Dear Wikiwand AI, let's keep it short by simply answering these key questions:
Can you list the top facts and stats about Chinese language?
Summarize this article for a 10 years old
Chinese (中文; Zhōngwén, especially when referring to written Chinese) is a group of languages spoken natively by the ethnic Han Chinese majority and many minority ethnic groups in Greater China. About 1.3 billion people (or approximately 16% of the world's population) speak a variety of Chinese as their first language.
|汉语/漢語, Hànyǔ or 中文, Zhōngwén|
|Native to||China, Taiwan, Singapore and other locations in the Sinophone world|
|1.35 billion (2022)|
ʼPhags-pa script (Historical)
Official language in
|Regulated by||Ministry of Education (in the reserved name of "National Commission on Language and Script Work [zh]") (Mainland China)|
National Languages Committee (Taiwan)
Civil Service Bureau (Hong Kong)
Education and Youth Affairs Bureau (Macau)
Chinese Language Standardisation Council (Malaysia)
Promote Mandarin Council (Singapore)
Map of the Chinese-speaking world.
Regions with a native Chinese-speaking majority.
Regions where Chinese is not native but an official or educational language.
Regions with significant Chinese-speaking minorities.
|This article contains IPA phonetic symbols. Without proper rendering support, you may see question marks, boxes, or other symbols instead of Unicode characters. For an introductory guide on IPA symbols, see Help:IPA.|
Chinese languages form the Sinitic branch of the Sino-Tibetan languages family. The spoken varieties of Chinese are usually considered by native speakers to be dialects of a single language. However, their lack of mutual intelligibility means they are sometimes considered to be separate languages in a family. Investigation of the historical relationships among the varieties of Chinese is ongoing. Currently, most classifications posit 7 to 13 main regional groups based on phonetic developments from Middle Chinese, of which the most spoken by far is Mandarin (with about 800 million speakers, or 66%), followed by Min (75 million, e.g. Southern Min), Wu (74 million, e.g. Shanghainese), and Yue (68 million, e.g. Cantonese). These branches are unintelligible to each other, and many of their subgroups are unintelligible with the other varieties within the same branch (e.g. Southern Min). There are, however, transitional areas where varieties from different branches share enough features for some limited intelligibility, including New Xiang with Southwestern Mandarin, Xuanzhou Wu Chinese with Lower Yangtze Mandarin, Jin with Central Plains Mandarin and certain divergent dialects of Hakka with Gan (though these are unintelligible with mainstream Hakka). All varieties of Chinese are tonal to at least some degree, and are largely analytic.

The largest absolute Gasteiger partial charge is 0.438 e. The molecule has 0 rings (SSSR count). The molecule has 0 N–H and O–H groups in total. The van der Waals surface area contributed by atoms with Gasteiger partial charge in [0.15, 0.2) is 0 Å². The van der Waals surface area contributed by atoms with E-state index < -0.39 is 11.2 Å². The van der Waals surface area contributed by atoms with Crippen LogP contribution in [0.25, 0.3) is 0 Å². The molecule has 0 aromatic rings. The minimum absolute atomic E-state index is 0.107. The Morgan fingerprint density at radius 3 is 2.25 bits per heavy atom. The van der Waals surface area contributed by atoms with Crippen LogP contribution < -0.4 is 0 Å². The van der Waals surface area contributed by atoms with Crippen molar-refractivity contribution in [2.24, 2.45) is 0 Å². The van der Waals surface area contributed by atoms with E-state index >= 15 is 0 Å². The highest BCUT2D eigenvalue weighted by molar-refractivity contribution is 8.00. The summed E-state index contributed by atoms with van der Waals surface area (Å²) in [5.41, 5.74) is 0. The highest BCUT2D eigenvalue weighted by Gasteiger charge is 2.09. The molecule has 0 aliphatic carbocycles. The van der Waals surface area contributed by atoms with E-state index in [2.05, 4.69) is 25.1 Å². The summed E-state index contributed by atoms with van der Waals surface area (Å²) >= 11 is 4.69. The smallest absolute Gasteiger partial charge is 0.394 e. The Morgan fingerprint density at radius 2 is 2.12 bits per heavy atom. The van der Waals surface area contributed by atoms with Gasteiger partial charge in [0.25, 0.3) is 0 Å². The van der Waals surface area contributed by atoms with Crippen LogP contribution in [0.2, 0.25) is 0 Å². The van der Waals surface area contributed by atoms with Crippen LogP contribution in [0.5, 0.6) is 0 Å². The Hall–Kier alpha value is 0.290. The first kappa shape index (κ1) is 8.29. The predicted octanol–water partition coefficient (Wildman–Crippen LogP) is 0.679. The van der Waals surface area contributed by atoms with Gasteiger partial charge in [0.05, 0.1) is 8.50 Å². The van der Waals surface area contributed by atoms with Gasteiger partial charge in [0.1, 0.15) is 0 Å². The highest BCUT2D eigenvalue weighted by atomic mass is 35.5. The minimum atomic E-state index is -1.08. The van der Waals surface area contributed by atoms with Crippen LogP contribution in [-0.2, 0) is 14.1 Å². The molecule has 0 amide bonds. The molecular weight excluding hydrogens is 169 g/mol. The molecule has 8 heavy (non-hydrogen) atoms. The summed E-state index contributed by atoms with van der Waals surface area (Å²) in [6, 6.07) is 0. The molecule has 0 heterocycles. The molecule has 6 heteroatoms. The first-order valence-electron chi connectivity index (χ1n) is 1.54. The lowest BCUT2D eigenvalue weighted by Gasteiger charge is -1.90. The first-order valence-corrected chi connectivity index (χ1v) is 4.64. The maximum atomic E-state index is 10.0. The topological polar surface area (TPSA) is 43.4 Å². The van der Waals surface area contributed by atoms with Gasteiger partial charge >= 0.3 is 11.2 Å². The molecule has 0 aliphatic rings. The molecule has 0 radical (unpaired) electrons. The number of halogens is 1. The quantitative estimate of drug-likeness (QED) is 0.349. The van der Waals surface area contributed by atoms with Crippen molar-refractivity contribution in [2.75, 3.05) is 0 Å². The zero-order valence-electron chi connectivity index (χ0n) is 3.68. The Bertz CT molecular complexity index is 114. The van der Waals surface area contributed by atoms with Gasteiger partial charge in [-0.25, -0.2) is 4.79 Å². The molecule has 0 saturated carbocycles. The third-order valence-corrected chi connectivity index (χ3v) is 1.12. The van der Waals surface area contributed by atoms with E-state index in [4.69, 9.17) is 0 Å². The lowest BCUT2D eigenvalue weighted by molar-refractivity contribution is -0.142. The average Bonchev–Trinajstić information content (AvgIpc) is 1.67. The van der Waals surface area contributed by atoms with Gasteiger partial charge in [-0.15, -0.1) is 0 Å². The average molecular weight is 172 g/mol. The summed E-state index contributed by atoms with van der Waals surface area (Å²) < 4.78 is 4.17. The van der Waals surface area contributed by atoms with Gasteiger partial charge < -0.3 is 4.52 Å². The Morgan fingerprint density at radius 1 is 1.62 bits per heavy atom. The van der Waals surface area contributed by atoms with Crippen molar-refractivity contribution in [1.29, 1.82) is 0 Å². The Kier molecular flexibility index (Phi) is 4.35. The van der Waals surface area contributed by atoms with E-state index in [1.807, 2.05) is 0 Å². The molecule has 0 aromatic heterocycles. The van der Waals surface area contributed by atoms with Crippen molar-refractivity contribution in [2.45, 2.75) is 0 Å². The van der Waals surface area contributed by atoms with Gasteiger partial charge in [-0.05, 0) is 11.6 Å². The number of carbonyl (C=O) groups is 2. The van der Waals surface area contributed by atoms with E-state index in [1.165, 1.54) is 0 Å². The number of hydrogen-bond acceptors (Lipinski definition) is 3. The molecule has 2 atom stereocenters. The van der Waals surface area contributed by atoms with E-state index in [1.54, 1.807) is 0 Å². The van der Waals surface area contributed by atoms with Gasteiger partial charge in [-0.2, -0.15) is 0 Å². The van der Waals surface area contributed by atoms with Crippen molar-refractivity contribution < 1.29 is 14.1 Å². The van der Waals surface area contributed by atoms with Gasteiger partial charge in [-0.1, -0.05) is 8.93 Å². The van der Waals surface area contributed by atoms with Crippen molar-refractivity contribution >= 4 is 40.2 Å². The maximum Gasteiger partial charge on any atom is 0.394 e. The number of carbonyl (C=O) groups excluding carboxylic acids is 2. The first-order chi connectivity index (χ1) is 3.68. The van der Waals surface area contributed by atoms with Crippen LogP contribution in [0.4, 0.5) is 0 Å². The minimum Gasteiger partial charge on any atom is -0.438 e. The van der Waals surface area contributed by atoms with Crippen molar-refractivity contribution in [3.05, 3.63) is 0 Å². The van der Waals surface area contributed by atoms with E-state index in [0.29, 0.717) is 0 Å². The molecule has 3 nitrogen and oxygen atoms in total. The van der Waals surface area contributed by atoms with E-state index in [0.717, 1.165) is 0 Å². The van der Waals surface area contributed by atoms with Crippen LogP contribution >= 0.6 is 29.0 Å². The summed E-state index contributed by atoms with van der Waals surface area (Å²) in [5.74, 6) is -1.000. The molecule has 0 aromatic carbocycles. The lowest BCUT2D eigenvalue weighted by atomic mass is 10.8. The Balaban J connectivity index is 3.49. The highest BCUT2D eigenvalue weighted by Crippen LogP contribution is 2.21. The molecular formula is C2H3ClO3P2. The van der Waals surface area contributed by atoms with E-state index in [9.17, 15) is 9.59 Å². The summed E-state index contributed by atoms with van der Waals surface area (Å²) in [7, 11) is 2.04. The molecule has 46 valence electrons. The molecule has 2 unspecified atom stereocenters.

The earliest Chinese written records are Shang dynasty-era oracle bone inscriptions, which can be dated to 1250 BCE. The phonetic categories of Old Chinese can be reconstructed from the rhymes of ancient poetry. During the Northern and Southern dynasties period, Middle Chinese went through several sound changes and split into several varieties following prolonged geographic and political separation. Qieyun, a rime dictionary, recorded a compromise between the pronunciations of different regions. The royal courts of the Ming and early Qing dynasties operated using a koiné language (Guanhua) based on Nanjing dialect of Lower Yangtze Mandarin.
Standard Chinese (Standard Mandarin), based on the Beijing dialect of Mandarin, was adopted in the 1930s and is now an official language of both the People's Republic of China and the Republic of China (Taiwan), one of the four official languages of Singapore, and one of the six official languages of the United Nations. The written form, using the logograms known as Chinese characters, is shared by literate speakers of mutually unintelligible dialects. Since the 1950s, simplified Chinese characters have been promoted for use by the government of the People's Republic of China, while Singapore officially adopted simplified characters in 1976. Traditional characters remain in use in Taiwan, Hong Kong, Macau, and other countries with significant overseas Chinese speaking communities such as Malaysia (where, although simplified characters were adopted as the de facto standard in the 1980s, traditional characters remain in widespread use).